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SP Technologies, LLC v. Garmin International

UNITED STATES DISTRICT COURT NORTHERN DISTRICT OF ILLINOIS EASTERN DIVISION


November 3, 2009

SP TECHNOLOGIES, LLC, PLAINTIFF,
v.
GARMIN INTERNATIONAL, INC. AND TOMTOM, INC., DEFENDANTS.

The opinion of the court was delivered by: Judge Rebecca R. Pallmeyer

MEMORANDUM OPINION AND ORDER

In this lawsuit, Plaintiff SP Technologies, LLC, the assignee of U.S. Patent No. 6,784,873, charges Defendants TomTom, Inc. and Garmin International, Inc., with infringing the patent. Dr. Peter Boesen, one of the patentees, assigned his rights in the patent to SP Technologies in 2006. He now seeks to intervene in this lawsuit, arguing that the assignment agreement is invalid. Generally speaking, a party that has assigned its rights in the subject of litigation does not have the interest in the litigation required for intervention. Banco de Credito Indus., S.A. v. Tesoreria Gen., 990 F.2d 827, 832 (5th Cir. 1993). Dr. Boesen argues, however, that the assignment is invalid and that he therefore has in interest in this case sufficient to support intervention.

Dr. Boesen's argument for the invalidity of the assignment is not persuasive; he does not dispute signing the agreement but contends that he did so under duress because, at the time, he was experiencing "multiple distressing events." Putting that difficulty aside, Dr. Boesen's motion for intervention must be denied for another reason. He has failed to explain why SP Technologies, the assignee of the patent, will fail to adequately represent any interest he might have in it. FED. R. CIV. P. 24(a)(2). With respect to the infringement claim, Dr. Boesen seems to agree that his interests are aligned with SP Technologies' interests. See American Nat'l Bank & Trust Co. of Chicago v. City of Chicago, 865 F.2d 144, 148 n.3 (7th Cir. 1989) (court presumes adequacy of representation where proposed intervenor and an existing party share the same ultimate objective).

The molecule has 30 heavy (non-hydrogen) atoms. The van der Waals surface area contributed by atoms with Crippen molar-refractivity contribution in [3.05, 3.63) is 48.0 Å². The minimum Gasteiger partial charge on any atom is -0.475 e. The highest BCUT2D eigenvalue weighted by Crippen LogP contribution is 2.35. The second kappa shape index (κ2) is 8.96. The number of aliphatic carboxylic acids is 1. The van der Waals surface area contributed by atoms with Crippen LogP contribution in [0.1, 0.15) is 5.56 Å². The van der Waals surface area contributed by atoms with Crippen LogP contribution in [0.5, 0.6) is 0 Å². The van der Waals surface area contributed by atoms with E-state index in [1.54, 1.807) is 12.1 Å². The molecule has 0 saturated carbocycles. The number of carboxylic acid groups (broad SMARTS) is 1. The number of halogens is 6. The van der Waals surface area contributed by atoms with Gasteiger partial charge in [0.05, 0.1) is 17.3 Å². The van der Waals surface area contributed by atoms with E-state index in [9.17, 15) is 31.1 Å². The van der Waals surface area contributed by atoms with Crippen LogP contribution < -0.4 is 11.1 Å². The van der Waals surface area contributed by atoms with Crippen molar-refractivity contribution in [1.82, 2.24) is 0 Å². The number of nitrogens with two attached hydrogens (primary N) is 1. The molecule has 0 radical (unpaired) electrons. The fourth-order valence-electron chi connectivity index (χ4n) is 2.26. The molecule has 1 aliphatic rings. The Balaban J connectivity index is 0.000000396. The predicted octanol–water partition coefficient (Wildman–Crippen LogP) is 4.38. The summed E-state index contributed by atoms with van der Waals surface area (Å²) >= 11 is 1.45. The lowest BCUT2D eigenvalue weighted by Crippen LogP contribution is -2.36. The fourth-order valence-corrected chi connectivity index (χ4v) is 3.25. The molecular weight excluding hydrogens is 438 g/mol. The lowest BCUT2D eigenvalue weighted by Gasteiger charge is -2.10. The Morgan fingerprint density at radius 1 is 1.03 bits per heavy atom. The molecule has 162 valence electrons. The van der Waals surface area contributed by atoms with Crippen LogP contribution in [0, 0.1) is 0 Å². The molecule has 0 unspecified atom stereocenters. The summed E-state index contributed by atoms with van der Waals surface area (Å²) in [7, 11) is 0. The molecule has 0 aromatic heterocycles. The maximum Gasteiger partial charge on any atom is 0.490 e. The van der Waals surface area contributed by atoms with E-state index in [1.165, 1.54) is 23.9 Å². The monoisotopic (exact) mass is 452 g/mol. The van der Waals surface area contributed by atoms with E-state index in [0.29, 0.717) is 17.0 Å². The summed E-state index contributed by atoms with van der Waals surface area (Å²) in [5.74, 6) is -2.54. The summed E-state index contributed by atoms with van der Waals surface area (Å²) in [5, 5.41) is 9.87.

He nevertheless contends that their interests diverge because SP Technologies will not seek "the type of institutional changes by the District that the Movant considers necessary to ensure that private citizens are protected from fraudulent and unlawful acts in the future." Whatever that might mean, it does not relate to the patent infringement suit before the court; it relates to whatever claim Dr. Boesen believes he has against SP Technologies. Dr. Boesen is, of course, free to pursue any such claims in a separate lawsuit. See Jim Arnold Corp. v. Hydrotech Systems, Inc., 109 F.3d 1567, 1571-72 (Fed. Cir. 1997) (distinguishing between patent infringement cases and patent ownership cases). His motion to intervene in this one fails because he has not shown that any legitimate interest he may have in the patent will not be adequately represented by its assignee.

Dr. Boesen's Motion for Intervention [248] is denied.

REBECCA R. PALLMEYER United States District Judge

20091103

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